Eboni Bucknor (2017 – 2021)
Project: Analysing the function and dysfunction of TLDc proteins in neurological diseases
Supervisors: Associate Professor Peter Oliver and Associate Professor Simon Butt
In 2017, I graduated from the University of Edinburgh with a BSc (Hons) in Molecular Genetics. During my studies, I developed a strong interest in molecular mechanisms underpinning human disease, leading me to undertake my DPhil at the MRC Harwell Institute (Mammalian Genetics Unit) in the Molecular Neurobiology group.
My current research project aims to discover underlying neuropathological mechanisms of disease onset when mutations occur in members of the TLDc protein family, a group of proteins suggested to play a role in the neuronal cell response to oxidative stress. By understanding such oxidative stress response pathways, we hope to identify novel therapeutic targets applicable to numerous neurological disorders. Using a combination of cellular and mouse models, I aim to characterise the links between TLDc protein disruption in the nervous system and neuronal cell death, with a focus on Oxidation resistance 1 (Oxr1).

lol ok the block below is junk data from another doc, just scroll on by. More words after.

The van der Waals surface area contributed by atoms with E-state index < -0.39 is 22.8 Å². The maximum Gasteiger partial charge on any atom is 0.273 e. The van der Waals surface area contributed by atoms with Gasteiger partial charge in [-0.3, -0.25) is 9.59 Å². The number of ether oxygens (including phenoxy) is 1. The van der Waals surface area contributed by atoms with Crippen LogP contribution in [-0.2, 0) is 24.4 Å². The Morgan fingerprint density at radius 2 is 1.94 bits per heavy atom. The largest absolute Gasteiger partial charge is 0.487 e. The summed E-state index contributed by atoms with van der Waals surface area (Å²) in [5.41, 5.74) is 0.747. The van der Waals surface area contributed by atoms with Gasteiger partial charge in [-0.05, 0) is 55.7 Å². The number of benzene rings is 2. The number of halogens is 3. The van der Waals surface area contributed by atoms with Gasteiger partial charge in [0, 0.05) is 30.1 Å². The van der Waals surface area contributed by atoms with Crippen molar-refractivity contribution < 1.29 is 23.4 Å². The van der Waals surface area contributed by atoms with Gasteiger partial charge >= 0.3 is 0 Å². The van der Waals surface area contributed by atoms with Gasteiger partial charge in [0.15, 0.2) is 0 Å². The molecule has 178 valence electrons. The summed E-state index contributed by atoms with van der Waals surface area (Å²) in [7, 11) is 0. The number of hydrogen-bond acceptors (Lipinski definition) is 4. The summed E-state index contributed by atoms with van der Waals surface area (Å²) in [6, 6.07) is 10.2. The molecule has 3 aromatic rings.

I believe advocacy for wellbeing and mental health awareness is incredibly important, especially amongst the postgraduate community. In 2019, I decided to train as a peer supporter within the Medical Sciences Division (MSD), as well as at Linacre College. Peer supporters are students that have been trained to talk to you informally about concerns that you may have, whilst remaining sensitive and respecting confidentiality. In order to increase outreach, I registered as an OU Coffee Ambassador (University-wide support). We aim to provide as many support networks across the university setting, in the hope that people feel comfortable approaching us. I have also sought out additional training with Mental Health First Aid England. It’s been an incredibly rewarding/valuable experience and I continue to look for ways to promote awareness.